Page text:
The high charge density of Al is a consequence of its relatively small radius and its fixed 3+ charge. These factors impact the solubility of the individual Al salts and their incremental impact on the surface tension of water [94, 195, 196]. With respect to biological impact, the vast array of enzymes and signaling proteins inhibited by Al species shows that Al toxicity is not limited merely to diffusion. The interaction of the various Al species with long-range, dynamical H-bond networks and the coherence domains of interfacial water suggests the involvement of nonthermal, magnetic [47], and quantum effects that are no doubt generalizable to many toxicants, particularly those with polycationic surfactants of high charge density (see Table 3).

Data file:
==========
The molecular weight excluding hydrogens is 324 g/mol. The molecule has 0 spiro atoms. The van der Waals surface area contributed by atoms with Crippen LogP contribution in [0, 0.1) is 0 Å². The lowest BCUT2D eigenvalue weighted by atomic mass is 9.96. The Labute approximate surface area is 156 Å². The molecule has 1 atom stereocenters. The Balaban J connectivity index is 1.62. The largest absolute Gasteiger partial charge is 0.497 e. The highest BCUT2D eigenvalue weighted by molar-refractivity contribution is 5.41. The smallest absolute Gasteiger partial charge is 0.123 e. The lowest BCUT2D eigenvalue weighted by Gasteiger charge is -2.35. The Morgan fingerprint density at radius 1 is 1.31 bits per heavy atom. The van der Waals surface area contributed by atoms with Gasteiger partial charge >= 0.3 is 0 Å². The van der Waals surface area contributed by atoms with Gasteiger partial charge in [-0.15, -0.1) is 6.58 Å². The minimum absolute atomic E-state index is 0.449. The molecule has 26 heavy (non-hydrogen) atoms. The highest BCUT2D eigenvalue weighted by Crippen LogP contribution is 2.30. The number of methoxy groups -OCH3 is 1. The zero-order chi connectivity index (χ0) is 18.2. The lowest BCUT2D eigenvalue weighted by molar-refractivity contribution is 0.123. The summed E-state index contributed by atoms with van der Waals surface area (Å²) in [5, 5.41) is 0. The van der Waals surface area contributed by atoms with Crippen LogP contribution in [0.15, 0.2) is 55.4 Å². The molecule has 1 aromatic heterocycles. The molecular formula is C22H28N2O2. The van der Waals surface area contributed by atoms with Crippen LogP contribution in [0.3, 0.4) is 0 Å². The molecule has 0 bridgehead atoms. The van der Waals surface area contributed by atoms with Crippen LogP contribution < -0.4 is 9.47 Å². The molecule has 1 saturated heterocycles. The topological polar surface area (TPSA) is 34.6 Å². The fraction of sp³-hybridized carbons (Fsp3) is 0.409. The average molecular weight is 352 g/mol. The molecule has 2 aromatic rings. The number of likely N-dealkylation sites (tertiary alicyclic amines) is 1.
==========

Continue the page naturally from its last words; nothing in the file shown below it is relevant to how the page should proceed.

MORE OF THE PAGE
Inorganic ions can be ranked on a chaotropic (disintegrative) to kosmotropic (colloid forming) gradient according to their enthalpy of hydration [197, 198] presented in Table 5 (above). The more negative the enthalpy of hydration, the more kosmotropic the solute. The opposite would indicate a chaotropic tendency. A formula that aids in understanding the relationship between charge density, radius, and enthalpy of hydration is given as follows: where = Hydration enthalpy, = Charge of the ion, = Ionic radius, and = Dielectric constant of the solvent.

Symbol (kJ mol−1)Source